Is it a business name or product name? Does it refer to a location or service? Even if you're fully focused on the here and now, you may regret being overly specific when you want to develop later one. And if your business name is your own name, will it still feel right when you grow into a larger business? Think about the future.

Pass: The name is open to interpretation.

Fail: The name limits your options.

11. Is it sticky?

'Stickiness' is hard to define, but at its heart are differentiation and engagement. If your proposed name sets you apart, it will help you stand out. And if it's engaging, it will connect with people on a human level – it will be likeable and feel relevant, and be more memorable as a result.

Pass: It's a bit different, but feels right.

Fail: It's OK, but a little dull, descriptive or generic.

12. Are you feeling brave?

Trust yourself. If there's a name which you keep coming back to that sets your pulse running or makes you just a little bit nervous and it passes the above tests – go for it. Don't listen to friends and family - they're likely to tell you what they think you want to hear or go for the safe option. Successful brands take risks.

Pass: It's the bold choice.

Fail: It's the safe choice.

Copyright © 2015 Dave Clark, a creative branding consultant with 20 years' experience working with start-ups and large corporates. He is co-founder of (the "brand name store").

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Would your business employ any of the main political leaders?

May 06, 2015 by Mark Williams

Would your business employ any of the main political leaders?{{}}The UK's main political party leaders could be much less popular among the nation's small businesses than they'd like. According to a survey carried out by Crunch Accounting, based on responses from 500 freelancers and micro businesses, 27% "would not hire any of the political party leaders if they applied for a position".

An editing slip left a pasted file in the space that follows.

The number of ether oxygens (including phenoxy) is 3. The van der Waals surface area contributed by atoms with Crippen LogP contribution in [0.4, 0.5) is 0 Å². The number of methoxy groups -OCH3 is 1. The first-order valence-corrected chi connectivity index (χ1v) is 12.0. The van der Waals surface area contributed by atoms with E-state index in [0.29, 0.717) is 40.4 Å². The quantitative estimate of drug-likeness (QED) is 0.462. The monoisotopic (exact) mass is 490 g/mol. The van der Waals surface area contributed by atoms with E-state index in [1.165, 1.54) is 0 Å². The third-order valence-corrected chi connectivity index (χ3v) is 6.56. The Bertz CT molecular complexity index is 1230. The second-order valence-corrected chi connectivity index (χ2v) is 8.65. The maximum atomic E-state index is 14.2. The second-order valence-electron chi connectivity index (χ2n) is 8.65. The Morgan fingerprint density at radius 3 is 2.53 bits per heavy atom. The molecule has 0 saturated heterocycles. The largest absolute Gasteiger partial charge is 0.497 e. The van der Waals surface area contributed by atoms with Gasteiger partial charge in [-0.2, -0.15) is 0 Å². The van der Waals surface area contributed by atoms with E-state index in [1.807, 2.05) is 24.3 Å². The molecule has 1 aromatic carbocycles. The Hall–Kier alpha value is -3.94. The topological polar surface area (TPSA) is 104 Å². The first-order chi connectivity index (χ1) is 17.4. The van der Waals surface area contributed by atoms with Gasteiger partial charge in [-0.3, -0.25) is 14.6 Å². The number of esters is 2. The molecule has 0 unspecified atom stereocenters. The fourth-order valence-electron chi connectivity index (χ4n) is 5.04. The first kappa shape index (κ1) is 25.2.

More than a fifth (22%) would hire David Cameron, while only 13% would give a job to Ed Miliband. The SNP's Nicola Sturgeon came third (12%), ahead of Liberal Democrat leader Nick Clegg (11%).

Nigel Farage has said he'll stand down as UKIP leader if he loses the South Thanet election, but he's unlikely to try to find a job with a UK SME if he does. That's probably just as well, with only 9% of those polled saying they would give him a job. Far fewer (4%) would employ Green Party leader Natalie Bennett, fewer still (2%) Plaid Cymru leader Leanne Wood.

The party of small businesses?

The survey also asked respondents which party best understands the needs of small firms and the self-employed. Almost a third (32%) said the Conservatives, with Labour attracting a 25% share (Liberal Democrats 10%; UKIP 8%; Greens 4%; SNP 2%; Plaid Cymru 1%).

The UK's main political parties have been at pains to highlight their pro small-business credentials. The Daily Telegraph, of course, recently published a letter reported to be signed by 5,000 "business owners" warning that "a Labour government would be 'far too risky' for the economy". The stunt was organised by the Tories and their small business ambassador Karren Brady, and in truth many signatories were not business owners.

UKIP also claims to be the party of small businesses. In April, its deputy chairman Suzanne Evans commented: "The Conservatives are in the pockets of the multinational corporations and Labour has become the anti-business party. We have a fully funded £1.2bn plan to provide 20% rates relief on premises with a rateable value up to £50,000. That will potentially cover 90% of business premises."

Working for a small business?

Sadly, none of the UK's main political leaders has ever worked for a small business or been self-employed. After leaving Brasenose College, Oxford, Eton-educated David Cameron joined the Conservative Research Department and became a special adviser. After a seven-year stint as Carlton Communications director of corporate affairs, he became an MP in 2001.